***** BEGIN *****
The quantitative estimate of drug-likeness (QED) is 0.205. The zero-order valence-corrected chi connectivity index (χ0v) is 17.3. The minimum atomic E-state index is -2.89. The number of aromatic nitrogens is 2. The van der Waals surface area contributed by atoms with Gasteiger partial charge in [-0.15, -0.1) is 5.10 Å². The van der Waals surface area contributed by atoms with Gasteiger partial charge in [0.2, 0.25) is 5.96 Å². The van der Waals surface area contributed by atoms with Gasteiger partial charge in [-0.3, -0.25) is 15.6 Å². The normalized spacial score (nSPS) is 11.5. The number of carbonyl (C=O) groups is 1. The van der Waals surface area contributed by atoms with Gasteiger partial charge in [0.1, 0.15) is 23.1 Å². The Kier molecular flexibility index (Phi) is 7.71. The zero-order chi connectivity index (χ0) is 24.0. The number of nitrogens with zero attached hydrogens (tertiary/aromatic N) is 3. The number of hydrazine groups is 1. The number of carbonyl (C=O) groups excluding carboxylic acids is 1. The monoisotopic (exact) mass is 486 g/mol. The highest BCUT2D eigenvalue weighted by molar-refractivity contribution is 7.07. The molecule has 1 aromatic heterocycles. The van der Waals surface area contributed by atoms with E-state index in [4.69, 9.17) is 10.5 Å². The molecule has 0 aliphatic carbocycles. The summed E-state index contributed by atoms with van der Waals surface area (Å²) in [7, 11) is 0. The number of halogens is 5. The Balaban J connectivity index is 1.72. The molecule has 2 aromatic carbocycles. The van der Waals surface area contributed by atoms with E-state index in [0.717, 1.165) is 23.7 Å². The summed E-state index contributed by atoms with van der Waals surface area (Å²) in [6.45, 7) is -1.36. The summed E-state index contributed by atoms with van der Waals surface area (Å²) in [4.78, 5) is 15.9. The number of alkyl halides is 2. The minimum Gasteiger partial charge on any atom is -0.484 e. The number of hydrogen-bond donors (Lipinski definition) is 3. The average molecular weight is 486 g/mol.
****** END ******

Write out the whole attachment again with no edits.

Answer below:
The quantitative estimate of drug-likeness (QED) is 0.205. The zero-order valence-corrected chi connectivity index (χ0v) is 17.3. The minimum atomic E-state index is -2.89. The number of aromatic nitrogens is 2. The van der Waals surface area contributed by atoms with Gasteiger partial charge in [-0.15, -0.1) is 5.10 Å². The van der Waals surface area contributed by atoms with Gasteiger partial charge in [0.2, 0.25) is 5.96 Å². The van der Waals surface area contributed by atoms with Gasteiger partial charge in [-0.3, -0.25) is 15.6 Å². The normalized spacial score (nSPS) is 11.5. The number of carbonyl (C=O) groups is 1. The van der Waals surface area contributed by atoms with Gasteiger partial charge in [0.1, 0.15) is 23.1 Å². The Kier molecular flexibility index (Phi) is 7.71. The zero-order chi connectivity index (χ0) is 24.0. The number of nitrogens with zero attached hydrogens (tertiary/aromatic N) is 3. The number of hydrazine groups is 1. The number of carbonyl (C=O) groups excluding carboxylic acids is 1. The monoisotopic (exact) mass is 486 g/mol. The highest BCUT2D eigenvalue weighted by molar-refractivity contribution is 7.07. The molecule has 1 aromatic heterocycles. The van der Waals surface area contributed by atoms with E-state index in [4.69, 9.17) is 10.5 Å². The molecule has 0 aliphatic carbocycles. The summed E-state index contributed by atoms with van der Waals surface area (Å²) in [7, 11) is 0. The number of halogens is 5. The Balaban J connectivity index is 1.72. The molecule has 2 aromatic carbocycles. The van der Waals surface area contributed by atoms with E-state index in [0.717, 1.165) is 23.7 Å². The summed E-state index contributed by atoms with van der Waals surface area (Å²) in [6.45, 7) is -1.36. The summed E-state index contributed by atoms with van der Waals surface area (Å²) in [4.78, 5) is 15.9. The number of alkyl halides is 2. The minimum Gasteiger partial charge on any atom is -0.484 e. The number of hydrogen-bond donors (Lipinski definition) is 3. The average molecular weight is 486 g/mol.